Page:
Spring officially returns to Utah and all of the northern hemisphere on Tuesday, March 20 at 6:07 p.m. MDT. Known as the vernal or March equinox, the arrival of spring here in the northern hemisphere marks that moment when the Sun slides northward through the celestial equator.
The celestial equator is an imaginary line in space above the Earth's equator.
As NASA Solar System Ambassador Patrick Wiggins explains it, "One way to think of the equinox is that day when the periods of darkness and light are nearly, but not exactly equal and the Sun rises due east and sets due west."
The next such event, known as the autumnal or September equinox, will occur when the Sun passes southward through the celestial equator next September, marking the start of fall in the northern hemisphere.
Similarly, there are two times a year when the Sun is furthest from the sky's equator. One is at the start of our summer, when it's furthest north, and the other is at the start of our winter, when it's furthest south. These events are known as the June and December solstices.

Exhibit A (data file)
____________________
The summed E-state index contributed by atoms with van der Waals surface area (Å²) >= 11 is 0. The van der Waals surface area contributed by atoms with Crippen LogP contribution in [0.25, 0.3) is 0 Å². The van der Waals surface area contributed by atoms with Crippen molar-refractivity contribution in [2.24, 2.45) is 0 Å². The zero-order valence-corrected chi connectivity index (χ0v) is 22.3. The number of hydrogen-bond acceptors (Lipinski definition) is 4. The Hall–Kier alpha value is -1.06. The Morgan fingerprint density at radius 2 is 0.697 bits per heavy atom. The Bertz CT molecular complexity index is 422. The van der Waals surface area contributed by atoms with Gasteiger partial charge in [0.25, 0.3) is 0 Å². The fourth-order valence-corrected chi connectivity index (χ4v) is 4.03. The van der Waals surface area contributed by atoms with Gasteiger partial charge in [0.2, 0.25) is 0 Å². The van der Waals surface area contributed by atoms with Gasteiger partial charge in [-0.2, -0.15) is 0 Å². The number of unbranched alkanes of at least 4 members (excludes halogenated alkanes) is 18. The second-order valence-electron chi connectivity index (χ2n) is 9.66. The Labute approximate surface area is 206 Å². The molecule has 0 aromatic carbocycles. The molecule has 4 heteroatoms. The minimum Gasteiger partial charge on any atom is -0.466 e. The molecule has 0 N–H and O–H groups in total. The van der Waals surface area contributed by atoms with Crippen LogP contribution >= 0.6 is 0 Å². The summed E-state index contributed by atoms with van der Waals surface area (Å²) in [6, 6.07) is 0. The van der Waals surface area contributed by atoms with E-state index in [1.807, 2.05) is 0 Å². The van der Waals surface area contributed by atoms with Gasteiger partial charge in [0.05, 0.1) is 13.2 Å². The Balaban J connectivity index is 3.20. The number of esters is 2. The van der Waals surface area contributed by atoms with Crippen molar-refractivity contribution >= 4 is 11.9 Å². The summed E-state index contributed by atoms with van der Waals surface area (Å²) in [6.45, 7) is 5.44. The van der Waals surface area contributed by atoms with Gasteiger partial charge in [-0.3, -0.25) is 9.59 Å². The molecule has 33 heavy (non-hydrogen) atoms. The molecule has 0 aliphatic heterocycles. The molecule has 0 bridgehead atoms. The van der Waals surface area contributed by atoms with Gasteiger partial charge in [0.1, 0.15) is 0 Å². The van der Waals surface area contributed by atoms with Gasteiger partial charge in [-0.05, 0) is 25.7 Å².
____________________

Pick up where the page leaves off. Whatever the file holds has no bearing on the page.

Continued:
Wiggins adds that while Utahns and others who reside in the northern hemisphere mark this month's equinox as the start of the longer, warmer days of spring, those in the southern hemisphere, where the seasons are reversed, see this event as the start of the shorter, cooler days of autumn."
For further astronomical information log onto Wiggins' Solar System Ambassador website at http://utahastro.info.